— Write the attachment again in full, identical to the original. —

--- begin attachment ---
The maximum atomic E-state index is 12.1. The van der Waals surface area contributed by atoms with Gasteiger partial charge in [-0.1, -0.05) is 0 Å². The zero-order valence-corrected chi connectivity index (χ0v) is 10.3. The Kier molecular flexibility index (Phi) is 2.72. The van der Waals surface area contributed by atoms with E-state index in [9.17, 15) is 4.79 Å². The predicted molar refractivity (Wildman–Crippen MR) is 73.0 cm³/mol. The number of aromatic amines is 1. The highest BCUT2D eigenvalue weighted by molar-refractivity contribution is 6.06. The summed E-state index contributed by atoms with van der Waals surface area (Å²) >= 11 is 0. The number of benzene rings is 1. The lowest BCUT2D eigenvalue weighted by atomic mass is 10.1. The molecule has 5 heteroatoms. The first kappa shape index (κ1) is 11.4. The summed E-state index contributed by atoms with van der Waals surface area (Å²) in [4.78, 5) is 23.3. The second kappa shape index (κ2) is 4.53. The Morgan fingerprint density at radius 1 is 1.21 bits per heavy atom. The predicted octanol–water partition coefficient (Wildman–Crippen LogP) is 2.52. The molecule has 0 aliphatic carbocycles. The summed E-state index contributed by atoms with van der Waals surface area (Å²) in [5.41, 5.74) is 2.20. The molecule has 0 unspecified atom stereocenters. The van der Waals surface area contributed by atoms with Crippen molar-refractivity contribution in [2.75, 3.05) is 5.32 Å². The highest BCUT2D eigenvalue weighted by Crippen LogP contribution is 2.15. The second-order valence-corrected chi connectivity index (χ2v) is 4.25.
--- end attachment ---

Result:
The maximum atomic E-state index is 12.1. The van der Waals surface area contributed by atoms with Gasteiger partial charge in [-0.1, -0.05) is 0 Å². The zero-order valence-corrected chi connectivity index (χ0v) is 10.3. The Kier molecular flexibility index (Phi) is 2.72. The van der Waals surface area contributed by atoms with E-state index in [9.17, 15) is 4.79 Å². The predicted molar refractivity (Wildman–Crippen MR) is 73.0 cm³/mol. The number of aromatic amines is 1. The highest BCUT2D eigenvalue weighted by molar-refractivity contribution is 6.06. The summed E-state index contributed by atoms with van der Waals surface area (Å²) >= 11 is 0. The number of benzene rings is 1. The lowest BCUT2D eigenvalue weighted by atomic mass is 10.1. The molecule has 5 heteroatoms. The first kappa shape index (κ1) is 11.4. The summed E-state index contributed by atoms with van der Waals surface area (Å²) in [4.78, 5) is 23.3. The second kappa shape index (κ2) is 4.53. The Morgan fingerprint density at radius 1 is 1.21 bits per heavy atom. The predicted octanol–water partition coefficient (Wildman–Crippen LogP) is 2.52. The molecule has 0 aliphatic carbocycles. The summed E-state index contributed by atoms with van der Waals surface area (Å²) in [5.41, 5.74) is 2.20. The molecule has 0 unspecified atom stereocenters. The van der Waals surface area contributed by atoms with Crippen molar-refractivity contribution in [2.75, 3.05) is 5.32 Å². The highest BCUT2D eigenvalue weighted by Crippen LogP contribution is 2.15. The second-order valence-corrected chi connectivity index (χ2v) is 4.25.